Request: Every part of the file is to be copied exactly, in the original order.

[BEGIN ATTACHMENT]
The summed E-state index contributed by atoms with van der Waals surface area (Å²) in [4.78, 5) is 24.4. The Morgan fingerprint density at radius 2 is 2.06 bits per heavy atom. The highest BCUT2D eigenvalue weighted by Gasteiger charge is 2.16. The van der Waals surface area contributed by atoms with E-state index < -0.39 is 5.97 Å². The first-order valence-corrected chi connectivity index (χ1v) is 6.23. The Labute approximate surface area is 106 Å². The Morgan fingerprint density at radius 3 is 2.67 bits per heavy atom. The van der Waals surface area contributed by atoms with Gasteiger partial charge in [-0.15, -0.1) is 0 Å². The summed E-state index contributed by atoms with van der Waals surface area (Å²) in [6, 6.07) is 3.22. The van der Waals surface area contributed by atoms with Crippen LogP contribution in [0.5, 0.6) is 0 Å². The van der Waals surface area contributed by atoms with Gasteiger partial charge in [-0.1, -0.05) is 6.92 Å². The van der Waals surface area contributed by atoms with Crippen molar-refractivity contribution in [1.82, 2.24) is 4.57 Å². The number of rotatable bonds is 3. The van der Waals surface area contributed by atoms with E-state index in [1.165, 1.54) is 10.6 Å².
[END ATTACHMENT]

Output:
The summed E-state index contributed by atoms with van der Waals surface area (Å²) in [4.78, 5) is 24.4. The Morgan fingerprint density at radius 2 is 2.06 bits per heavy atom. The highest BCUT2D eigenvalue weighted by Gasteiger charge is 2.16. The van der Waals surface area contributed by atoms with E-state index < -0.39 is 5.97 Å². The first-order valence-corrected chi connectivity index (χ1v) is 6.23. The Labute approximate surface area is 106 Å². The Morgan fingerprint density at radius 3 is 2.67 bits per heavy atom. The van der Waals surface area contributed by atoms with Gasteiger partial charge in [-0.15, -0.1) is 0 Å². The summed E-state index contributed by atoms with van der Waals surface area (Å²) in [6, 6.07) is 3.22. The van der Waals surface area contributed by atoms with Crippen LogP contribution in [0.5, 0.6) is 0 Å². The van der Waals surface area contributed by atoms with Gasteiger partial charge in [-0.1, -0.05) is 6.92 Å². The van der Waals surface area contributed by atoms with Crippen molar-refractivity contribution in [1.82, 2.24) is 4.57 Å². The number of rotatable bonds is 3. The van der Waals surface area contributed by atoms with E-state index in [1.165, 1.54) is 10.6 Å².